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Hiv/aids Management

Discover the most effective strategies and innovative approaches to successfully manage and control the impact of HIV/AIDS on individuals and communities.
2023-03-29

USMLE Guide: HIV/AIDS Management

Introduction

The management of HIV/AIDS is a crucial aspect of medical practice, requiring a comprehensive understanding of the virus, its pathophysiology, and available treatment options. This USMLE guide aims to provide a concise overview of HIV/AIDS management, including diagnosis, treatment, and preventive strategies.

I. Diagnosis

1. Screening

  • HIV screening is recommended for all individuals aged 13-64 years, regardless of risk factors.
  • Screening can be performed using either a fourth-generation antigen/antibody test or an HIV-1/2 antigen-antibody combination immunoassay.
  • Positive screening results should be confirmed with a supplemental test, such as Western blot or HIV-1 RNA PCR.

2. CD4 T-Cell Count

  • CD4 T-cell count is used to assess the immune status of individuals with HIV.
  • It helps determine the need for prophylaxis against opportunistic infections and guides initiation of antiretroviral therapy (ART).
  • A count <200 cells/μL indicates severe immunosuppression and increased risk for opportunistic infections.

3. Viral Load Measurement

  • Quantification of HIV RNA viral load is essential for monitoring disease progression and assessing response to treatment.
  • Suppression of viral replication is the primary goal of ART.
  • A viral load <200 copies/mL is considered virologically suppressed.

II. Treatment

1. Antiretroviral Therapy (ART)

  • ART is the cornerstone of HIV management, aiming to achieve and maintain viral suppression.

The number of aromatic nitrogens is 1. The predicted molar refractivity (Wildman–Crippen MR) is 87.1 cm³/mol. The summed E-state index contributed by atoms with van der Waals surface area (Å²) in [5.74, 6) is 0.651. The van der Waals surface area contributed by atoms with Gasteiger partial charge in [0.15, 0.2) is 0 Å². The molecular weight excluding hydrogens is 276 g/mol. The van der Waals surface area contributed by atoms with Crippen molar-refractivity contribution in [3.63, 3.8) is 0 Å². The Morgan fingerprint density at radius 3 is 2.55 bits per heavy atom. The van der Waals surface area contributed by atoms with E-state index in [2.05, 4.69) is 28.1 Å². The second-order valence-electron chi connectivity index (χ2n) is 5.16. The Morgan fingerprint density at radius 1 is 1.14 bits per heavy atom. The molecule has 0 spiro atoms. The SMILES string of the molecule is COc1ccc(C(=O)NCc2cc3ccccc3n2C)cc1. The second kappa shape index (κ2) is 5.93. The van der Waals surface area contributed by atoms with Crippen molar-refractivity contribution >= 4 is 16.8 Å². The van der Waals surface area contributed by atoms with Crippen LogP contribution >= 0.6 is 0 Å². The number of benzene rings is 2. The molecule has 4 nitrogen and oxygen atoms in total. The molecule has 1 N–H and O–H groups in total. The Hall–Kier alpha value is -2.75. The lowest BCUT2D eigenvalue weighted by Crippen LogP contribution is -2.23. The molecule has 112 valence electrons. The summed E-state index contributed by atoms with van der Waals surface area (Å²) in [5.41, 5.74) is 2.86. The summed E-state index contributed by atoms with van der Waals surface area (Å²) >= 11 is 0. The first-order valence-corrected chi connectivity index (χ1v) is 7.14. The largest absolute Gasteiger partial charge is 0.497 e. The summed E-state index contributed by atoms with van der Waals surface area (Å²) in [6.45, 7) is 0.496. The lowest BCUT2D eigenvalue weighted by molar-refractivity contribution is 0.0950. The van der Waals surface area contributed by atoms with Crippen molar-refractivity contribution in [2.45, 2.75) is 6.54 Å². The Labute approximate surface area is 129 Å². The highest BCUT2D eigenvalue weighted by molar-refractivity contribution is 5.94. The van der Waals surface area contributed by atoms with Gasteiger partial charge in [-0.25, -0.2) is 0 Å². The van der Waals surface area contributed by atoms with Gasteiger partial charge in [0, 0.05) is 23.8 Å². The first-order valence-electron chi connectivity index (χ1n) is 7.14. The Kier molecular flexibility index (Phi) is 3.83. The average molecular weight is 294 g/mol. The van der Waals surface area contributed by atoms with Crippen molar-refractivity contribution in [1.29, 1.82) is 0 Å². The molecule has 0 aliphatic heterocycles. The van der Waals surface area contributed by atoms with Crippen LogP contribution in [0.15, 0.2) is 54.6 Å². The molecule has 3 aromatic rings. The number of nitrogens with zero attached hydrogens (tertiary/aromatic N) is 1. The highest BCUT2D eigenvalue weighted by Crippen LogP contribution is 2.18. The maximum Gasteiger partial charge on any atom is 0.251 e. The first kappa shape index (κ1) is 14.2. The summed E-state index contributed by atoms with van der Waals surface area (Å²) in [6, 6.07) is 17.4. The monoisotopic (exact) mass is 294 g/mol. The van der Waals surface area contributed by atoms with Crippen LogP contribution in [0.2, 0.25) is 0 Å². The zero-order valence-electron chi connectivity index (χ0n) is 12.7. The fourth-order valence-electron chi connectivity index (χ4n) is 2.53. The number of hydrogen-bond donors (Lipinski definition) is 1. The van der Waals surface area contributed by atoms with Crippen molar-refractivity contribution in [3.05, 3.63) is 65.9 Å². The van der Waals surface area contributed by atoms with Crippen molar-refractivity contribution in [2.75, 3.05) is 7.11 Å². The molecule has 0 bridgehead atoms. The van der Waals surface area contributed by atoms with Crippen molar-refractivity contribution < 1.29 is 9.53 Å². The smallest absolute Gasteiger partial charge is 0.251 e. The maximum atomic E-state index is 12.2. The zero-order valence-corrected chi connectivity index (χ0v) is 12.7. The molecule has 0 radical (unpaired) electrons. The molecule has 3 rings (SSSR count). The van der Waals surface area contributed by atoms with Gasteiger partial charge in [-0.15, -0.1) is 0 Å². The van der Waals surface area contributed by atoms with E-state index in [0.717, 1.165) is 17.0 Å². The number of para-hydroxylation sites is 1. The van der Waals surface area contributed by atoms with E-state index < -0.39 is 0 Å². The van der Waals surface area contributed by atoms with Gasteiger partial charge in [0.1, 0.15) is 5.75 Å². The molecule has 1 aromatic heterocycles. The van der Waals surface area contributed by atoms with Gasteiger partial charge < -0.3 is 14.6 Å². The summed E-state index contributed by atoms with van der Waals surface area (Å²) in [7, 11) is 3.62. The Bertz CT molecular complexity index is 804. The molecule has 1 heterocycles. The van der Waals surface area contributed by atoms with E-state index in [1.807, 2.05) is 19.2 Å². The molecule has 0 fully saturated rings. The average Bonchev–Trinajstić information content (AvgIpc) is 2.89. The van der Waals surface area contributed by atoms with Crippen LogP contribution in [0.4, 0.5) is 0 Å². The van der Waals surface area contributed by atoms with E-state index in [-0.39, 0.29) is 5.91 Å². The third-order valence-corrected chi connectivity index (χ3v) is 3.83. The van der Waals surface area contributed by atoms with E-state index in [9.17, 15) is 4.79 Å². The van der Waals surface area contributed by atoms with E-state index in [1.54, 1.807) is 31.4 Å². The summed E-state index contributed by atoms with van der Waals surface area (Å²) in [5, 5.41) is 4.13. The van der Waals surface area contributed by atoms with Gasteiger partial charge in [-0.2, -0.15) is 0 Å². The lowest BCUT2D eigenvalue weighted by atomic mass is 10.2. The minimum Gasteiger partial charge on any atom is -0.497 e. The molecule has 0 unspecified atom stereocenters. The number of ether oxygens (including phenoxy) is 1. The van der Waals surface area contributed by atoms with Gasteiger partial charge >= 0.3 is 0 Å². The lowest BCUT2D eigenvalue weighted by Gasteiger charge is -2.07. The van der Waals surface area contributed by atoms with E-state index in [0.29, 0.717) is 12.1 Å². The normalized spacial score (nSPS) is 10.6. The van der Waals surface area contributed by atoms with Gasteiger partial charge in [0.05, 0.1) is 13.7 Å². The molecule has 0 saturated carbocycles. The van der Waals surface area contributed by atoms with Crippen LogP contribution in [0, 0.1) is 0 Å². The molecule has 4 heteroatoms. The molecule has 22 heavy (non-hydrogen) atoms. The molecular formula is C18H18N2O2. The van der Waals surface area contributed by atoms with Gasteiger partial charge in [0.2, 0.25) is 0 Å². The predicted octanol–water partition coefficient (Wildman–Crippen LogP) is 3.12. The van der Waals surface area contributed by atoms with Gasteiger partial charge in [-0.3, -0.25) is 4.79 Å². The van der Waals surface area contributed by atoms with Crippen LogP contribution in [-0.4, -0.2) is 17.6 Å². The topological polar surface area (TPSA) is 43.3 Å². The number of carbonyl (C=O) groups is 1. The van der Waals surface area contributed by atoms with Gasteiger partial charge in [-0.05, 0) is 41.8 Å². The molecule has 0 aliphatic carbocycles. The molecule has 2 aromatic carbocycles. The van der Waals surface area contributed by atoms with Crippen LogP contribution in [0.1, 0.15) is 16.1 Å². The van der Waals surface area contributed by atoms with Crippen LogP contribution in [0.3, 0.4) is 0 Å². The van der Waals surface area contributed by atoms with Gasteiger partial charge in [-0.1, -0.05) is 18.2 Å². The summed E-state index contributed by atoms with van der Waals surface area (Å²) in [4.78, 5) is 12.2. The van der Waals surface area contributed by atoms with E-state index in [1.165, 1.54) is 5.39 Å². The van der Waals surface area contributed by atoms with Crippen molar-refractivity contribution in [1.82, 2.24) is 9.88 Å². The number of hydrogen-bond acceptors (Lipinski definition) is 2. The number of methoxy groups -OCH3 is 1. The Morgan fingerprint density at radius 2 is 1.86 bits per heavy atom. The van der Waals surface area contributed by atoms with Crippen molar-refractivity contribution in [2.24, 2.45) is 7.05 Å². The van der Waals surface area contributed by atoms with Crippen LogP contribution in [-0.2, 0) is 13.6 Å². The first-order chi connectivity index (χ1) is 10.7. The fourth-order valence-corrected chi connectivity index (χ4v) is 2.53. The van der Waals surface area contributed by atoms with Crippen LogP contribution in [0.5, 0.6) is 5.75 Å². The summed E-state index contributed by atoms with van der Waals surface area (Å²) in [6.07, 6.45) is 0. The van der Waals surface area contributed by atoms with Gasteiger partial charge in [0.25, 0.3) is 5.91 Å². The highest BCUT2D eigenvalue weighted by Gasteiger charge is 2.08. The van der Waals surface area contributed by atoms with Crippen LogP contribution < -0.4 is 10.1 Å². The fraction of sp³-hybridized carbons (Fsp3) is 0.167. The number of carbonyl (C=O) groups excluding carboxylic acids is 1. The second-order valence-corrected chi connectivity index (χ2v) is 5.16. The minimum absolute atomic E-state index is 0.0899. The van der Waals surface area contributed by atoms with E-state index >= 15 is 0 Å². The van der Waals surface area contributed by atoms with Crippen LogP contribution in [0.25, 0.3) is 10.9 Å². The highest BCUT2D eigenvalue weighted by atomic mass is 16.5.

• Initial ART regimen typically consists of two nucleoside reverse transcriptase inhibitors (NRTIs) plus either an integrase strand transfer inhibitor (INSTI), non-nucleoside reverse transcriptase inhibitor (NNRTI), or a protease inhibitor (PI).
  • Adherence to ART is crucial for optimal outcomes.

2. Prophylaxis against Opportunistic Infections

  • Individuals with HIV should receive prophylaxis against opportunistic infections based on CD4 T-cell count and clinical factors.
  • CD4 <50 cells/μL: Start prophylaxis for pneumocystis jirovecii pneumonia (TMP-SMX).
  • CD4 <200 cells/μL: Add prophylaxis for Mycobacterium avium complex (azithromycin or clarithromycin).
  • CD4 <100 cells/μL: Consider Toxoplasma gondii prophylaxis (TMP-SMX).

3. Vaccinations

  • Immunizations are crucial for preventing infections in individuals with HIV.
  • Recommended vaccinations include influenza, pneumococcal, hepatitis B, and human papillomavirus (HPV) vaccines.
  • live vaccines (e.g., MMR, varicella, oral typhoid) are generally contraindicated in severely immunocompromised individuals.

III. Prevention

1. Pre-Exposure Prophylaxis (PrEP)

  • PrEP involves the use of antiretroviral medications to prevent HIV acquisition in individuals at high risk.
  • Combination therapy with tenofovir disoproxil fumarate and emtricitabine (TDF/FTC) is the preferred regimen.
  • PrEP is recommended for individuals with ongoing high-risk behaviors, such as injection drug use or condomless sex with HIV-positive partners.

2. Post-Exposure Prophylaxis (PEP)

  • PEP is the use of antiretroviral medications after potential HIV exposure to prevent infection.
  • Initiation should occur as soon as possible, ideally within 72 hours of exposure.
  • PEP consists of a 28-day regimen of two NRTIs plus a third agent (e.g., a boosted PI or an INSTI).

Conclusion

Effective management of HIV/AIDS requires a multidisciplinary approach, incorporating screening, accurate diagnosis, timely initiation of ART, prophylaxis against opportunistic infections, and preventive strategies. Understanding these essential aspects is crucial for medical professionals involved in the care of individuals living with HIV/AIDS.

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